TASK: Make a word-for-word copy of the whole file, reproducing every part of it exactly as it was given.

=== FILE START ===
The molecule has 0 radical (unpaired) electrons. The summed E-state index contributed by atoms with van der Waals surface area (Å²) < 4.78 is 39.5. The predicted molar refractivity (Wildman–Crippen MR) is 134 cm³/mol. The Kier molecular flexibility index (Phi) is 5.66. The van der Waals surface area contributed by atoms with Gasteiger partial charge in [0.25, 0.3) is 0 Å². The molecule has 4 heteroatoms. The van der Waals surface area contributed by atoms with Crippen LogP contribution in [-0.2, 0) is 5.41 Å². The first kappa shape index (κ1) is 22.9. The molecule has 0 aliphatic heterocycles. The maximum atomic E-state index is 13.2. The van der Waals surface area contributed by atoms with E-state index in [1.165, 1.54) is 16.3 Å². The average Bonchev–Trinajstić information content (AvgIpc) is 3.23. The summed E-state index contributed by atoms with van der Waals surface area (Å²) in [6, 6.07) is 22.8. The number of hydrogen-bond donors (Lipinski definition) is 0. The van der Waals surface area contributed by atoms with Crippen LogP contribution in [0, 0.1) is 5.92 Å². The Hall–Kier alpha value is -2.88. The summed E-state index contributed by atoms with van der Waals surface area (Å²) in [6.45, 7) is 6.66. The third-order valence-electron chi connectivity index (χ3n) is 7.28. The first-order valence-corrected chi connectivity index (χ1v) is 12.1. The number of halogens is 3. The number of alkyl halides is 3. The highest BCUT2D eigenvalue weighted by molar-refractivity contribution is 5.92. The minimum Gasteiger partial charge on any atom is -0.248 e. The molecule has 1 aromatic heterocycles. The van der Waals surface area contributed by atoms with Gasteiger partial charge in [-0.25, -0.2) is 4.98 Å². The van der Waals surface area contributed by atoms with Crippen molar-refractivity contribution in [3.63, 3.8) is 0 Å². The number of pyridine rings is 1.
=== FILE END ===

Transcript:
The molecule has 0 radical (unpaired) electrons. The summed E-state index contributed by atoms with van der Waals surface area (Å²) < 4.78 is 39.5. The predicted molar refractivity (Wildman–Crippen MR) is 134 cm³/mol. The Kier molecular flexibility index (Phi) is 5.66. The van der Waals surface area contributed by atoms with Gasteiger partial charge in [0.25, 0.3) is 0 Å². The molecule has 4 heteroatoms. The van der Waals surface area contributed by atoms with Crippen LogP contribution in [-0.2, 0) is 5.41 Å². The first kappa shape index (κ1) is 22.9. The molecule has 0 aliphatic heterocycles. The maximum atomic E-state index is 13.2. The van der Waals surface area contributed by atoms with E-state index in [1.165, 1.54) is 16.3 Å². The average Bonchev–Trinajstić information content (AvgIpc) is 3.23. The summed E-state index contributed by atoms with van der Waals surface area (Å²) in [6, 6.07) is 22.8. The number of hydrogen-bond donors (Lipinski definition) is 0. The van der Waals surface area contributed by atoms with Crippen LogP contribution in [0, 0.1) is 5.92 Å². The Hall–Kier alpha value is -2.88. The summed E-state index contributed by atoms with van der Waals surface area (Å²) in [6.45, 7) is 6.66. The third-order valence-electron chi connectivity index (χ3n) is 7.28. The first-order valence-corrected chi connectivity index (χ1v) is 12.1. The number of halogens is 3. The number of alkyl halides is 3. The highest BCUT2D eigenvalue weighted by molar-refractivity contribution is 5.92. The minimum Gasteiger partial charge on any atom is -0.248 e. The molecule has 1 aromatic heterocycles. The van der Waals surface area contributed by atoms with Gasteiger partial charge in [-0.25, -0.2) is 4.98 Å². The van der Waals surface area contributed by atoms with Crippen molar-refractivity contribution in [3.63, 3.8) is 0 Å². The number of pyridine rings is 1.